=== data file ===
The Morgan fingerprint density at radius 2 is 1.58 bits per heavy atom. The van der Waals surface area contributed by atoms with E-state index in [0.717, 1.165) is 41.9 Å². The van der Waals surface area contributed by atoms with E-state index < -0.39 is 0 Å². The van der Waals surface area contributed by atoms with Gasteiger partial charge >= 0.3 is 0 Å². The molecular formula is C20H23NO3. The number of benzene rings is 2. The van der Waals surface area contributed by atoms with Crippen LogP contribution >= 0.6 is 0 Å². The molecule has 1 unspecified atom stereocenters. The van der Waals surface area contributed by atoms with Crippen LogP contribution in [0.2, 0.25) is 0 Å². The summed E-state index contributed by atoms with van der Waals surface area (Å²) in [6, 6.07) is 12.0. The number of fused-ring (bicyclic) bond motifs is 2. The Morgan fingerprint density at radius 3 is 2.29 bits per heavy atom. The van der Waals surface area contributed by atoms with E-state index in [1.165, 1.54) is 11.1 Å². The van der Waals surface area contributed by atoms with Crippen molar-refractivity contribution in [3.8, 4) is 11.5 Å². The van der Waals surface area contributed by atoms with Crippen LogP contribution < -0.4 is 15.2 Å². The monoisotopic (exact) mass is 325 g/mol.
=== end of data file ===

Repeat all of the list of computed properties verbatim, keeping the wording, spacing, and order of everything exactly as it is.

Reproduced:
The Morgan fingerprint density at radius 2 is 1.58 bits per heavy atom. The van der Waals surface area contributed by atoms with E-state index in [0.717, 1.165) is 41.9 Å². The van der Waals surface area contributed by atoms with E-state index < -0.39 is 0 Å². The van der Waals surface area contributed by atoms with Gasteiger partial charge >= 0.3 is 0 Å². The molecular formula is C20H23NO3. The number of benzene rings is 2. The van der Waals surface area contributed by atoms with Crippen LogP contribution >= 0.6 is 0 Å². The molecule has 1 unspecified atom stereocenters. The van der Waals surface area contributed by atoms with Crippen LogP contribution in [0.2, 0.25) is 0 Å². The summed E-state index contributed by atoms with van der Waals surface area (Å²) in [6, 6.07) is 12.0. The number of fused-ring (bicyclic) bond motifs is 2. The Morgan fingerprint density at radius 3 is 2.29 bits per heavy atom. The van der Waals surface area contributed by atoms with E-state index in [1.165, 1.54) is 11.1 Å². The van der Waals surface area contributed by atoms with Crippen molar-refractivity contribution in [3.8, 4) is 11.5 Å². The van der Waals surface area contributed by atoms with Crippen LogP contribution < -0.4 is 15.2 Å². The monoisotopic (exact) mass is 325 g/mol.